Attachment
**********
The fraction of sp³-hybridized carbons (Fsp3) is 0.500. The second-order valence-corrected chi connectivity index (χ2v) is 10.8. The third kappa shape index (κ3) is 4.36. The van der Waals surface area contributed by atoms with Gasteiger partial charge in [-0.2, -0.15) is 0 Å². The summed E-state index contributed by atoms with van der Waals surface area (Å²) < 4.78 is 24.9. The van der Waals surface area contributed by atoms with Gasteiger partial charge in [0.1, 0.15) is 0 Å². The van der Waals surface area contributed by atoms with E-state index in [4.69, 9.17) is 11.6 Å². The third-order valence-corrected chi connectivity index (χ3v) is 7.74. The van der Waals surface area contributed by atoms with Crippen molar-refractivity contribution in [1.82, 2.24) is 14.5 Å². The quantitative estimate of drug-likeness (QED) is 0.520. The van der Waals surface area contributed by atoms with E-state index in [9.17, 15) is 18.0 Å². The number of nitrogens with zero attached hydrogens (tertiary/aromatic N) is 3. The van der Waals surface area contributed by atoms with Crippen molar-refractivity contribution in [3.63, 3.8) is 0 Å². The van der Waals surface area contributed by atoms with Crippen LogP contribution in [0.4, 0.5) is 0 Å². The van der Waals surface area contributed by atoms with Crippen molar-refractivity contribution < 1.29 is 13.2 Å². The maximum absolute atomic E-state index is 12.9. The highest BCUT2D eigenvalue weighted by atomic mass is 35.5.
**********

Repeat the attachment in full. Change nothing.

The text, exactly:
The fraction of sp³-hybridized carbons (Fsp3) is 0.500. The second-order valence-corrected chi connectivity index (χ2v) is 10.8. The third kappa shape index (κ3) is 4.36. The van der Waals surface area contributed by atoms with Gasteiger partial charge in [-0.2, -0.15) is 0 Å². The summed E-state index contributed by atoms with van der Waals surface area (Å²) < 4.78 is 24.9. The van der Waals surface area contributed by atoms with Gasteiger partial charge in [0.1, 0.15) is 0 Å². The van der Waals surface area contributed by atoms with E-state index in [4.69, 9.17) is 11.6 Å². The third-order valence-corrected chi connectivity index (χ3v) is 7.74. The van der Waals surface area contributed by atoms with Crippen molar-refractivity contribution in [1.82, 2.24) is 14.5 Å². The quantitative estimate of drug-likeness (QED) is 0.520. The van der Waals surface area contributed by atoms with E-state index in [9.17, 15) is 18.0 Å². The number of nitrogens with zero attached hydrogens (tertiary/aromatic N) is 3. The van der Waals surface area contributed by atoms with Crippen molar-refractivity contribution in [3.63, 3.8) is 0 Å². The van der Waals surface area contributed by atoms with Crippen LogP contribution in [0.4, 0.5) is 0 Å². The van der Waals surface area contributed by atoms with Crippen molar-refractivity contribution < 1.29 is 13.2 Å². The maximum absolute atomic E-state index is 12.9. The highest BCUT2D eigenvalue weighted by atomic mass is 35.5.